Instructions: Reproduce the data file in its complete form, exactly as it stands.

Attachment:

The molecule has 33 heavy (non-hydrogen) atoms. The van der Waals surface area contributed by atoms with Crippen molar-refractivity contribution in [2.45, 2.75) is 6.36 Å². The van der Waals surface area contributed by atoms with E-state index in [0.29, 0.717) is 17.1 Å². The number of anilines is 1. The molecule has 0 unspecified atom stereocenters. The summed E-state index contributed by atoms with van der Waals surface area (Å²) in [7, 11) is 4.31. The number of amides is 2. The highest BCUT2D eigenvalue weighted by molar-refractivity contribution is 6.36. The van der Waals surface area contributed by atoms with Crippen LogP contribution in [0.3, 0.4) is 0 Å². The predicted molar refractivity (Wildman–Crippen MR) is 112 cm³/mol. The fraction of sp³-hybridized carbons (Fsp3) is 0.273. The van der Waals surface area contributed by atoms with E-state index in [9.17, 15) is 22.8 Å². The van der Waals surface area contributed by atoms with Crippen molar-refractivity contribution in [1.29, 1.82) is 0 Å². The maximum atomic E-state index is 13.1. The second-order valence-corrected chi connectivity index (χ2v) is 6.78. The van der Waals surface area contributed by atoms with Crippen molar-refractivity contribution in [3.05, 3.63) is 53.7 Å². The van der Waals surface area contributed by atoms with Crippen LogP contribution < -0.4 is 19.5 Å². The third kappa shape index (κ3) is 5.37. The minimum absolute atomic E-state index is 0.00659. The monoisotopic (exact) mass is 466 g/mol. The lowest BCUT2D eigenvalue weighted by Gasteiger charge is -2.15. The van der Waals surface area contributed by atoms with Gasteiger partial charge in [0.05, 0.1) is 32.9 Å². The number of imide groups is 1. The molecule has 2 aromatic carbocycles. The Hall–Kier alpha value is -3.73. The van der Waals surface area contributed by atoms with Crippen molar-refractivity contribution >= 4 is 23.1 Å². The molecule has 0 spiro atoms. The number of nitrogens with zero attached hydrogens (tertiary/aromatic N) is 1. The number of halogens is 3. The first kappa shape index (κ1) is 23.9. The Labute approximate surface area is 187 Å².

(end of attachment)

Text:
The molecule has 33 heavy (non-hydrogen) atoms. The van der Waals surface area contributed by atoms with Crippen molar-refractivity contribution in [2.45, 2.75) is 6.36 Å². The van der Waals surface area contributed by atoms with E-state index in [0.29, 0.717) is 17.1 Å². The number of anilines is 1. The molecule has 0 unspecified atom stereocenters. The summed E-state index contributed by atoms with van der Waals surface area (Å²) in [7, 11) is 4.31. The number of amides is 2. The highest BCUT2D eigenvalue weighted by molar-refractivity contribution is 6.36. The van der Waals surface area contributed by atoms with Crippen LogP contribution in [0.3, 0.4) is 0 Å². The predicted molar refractivity (Wildman–Crippen MR) is 112 cm³/mol. The fraction of sp³-hybridized carbons (Fsp3) is 0.273. The van der Waals surface area contributed by atoms with E-state index in [9.17, 15) is 22.8 Å². The van der Waals surface area contributed by atoms with Crippen molar-refractivity contribution in [1.29, 1.82) is 0 Å². The maximum atomic E-state index is 13.1. The second-order valence-corrected chi connectivity index (χ2v) is 6.78. The van der Waals surface area contributed by atoms with Crippen molar-refractivity contribution in [3.05, 3.63) is 53.7 Å². The van der Waals surface area contributed by atoms with Crippen LogP contribution < -0.4 is 19.5 Å². The third kappa shape index (κ3) is 5.37. The minimum absolute atomic E-state index is 0.00659. The monoisotopic (exact) mass is 466 g/mol. The lowest BCUT2D eigenvalue weighted by Gasteiger charge is -2.15. The van der Waals surface area contributed by atoms with Gasteiger partial charge in [0.05, 0.1) is 32.9 Å². The number of imide groups is 1. The molecule has 2 aromatic carbocycles. The Hall–Kier alpha value is -3.73. The van der Waals surface area contributed by atoms with Crippen molar-refractivity contribution >= 4 is 23.1 Å². The molecule has 0 spiro atoms. The number of nitrogens with zero attached hydrogens (tertiary/aromatic N) is 1. The number of halogens is 3. The first kappa shape index (κ1) is 23.9. The Labute approximate surface area is 187 Å².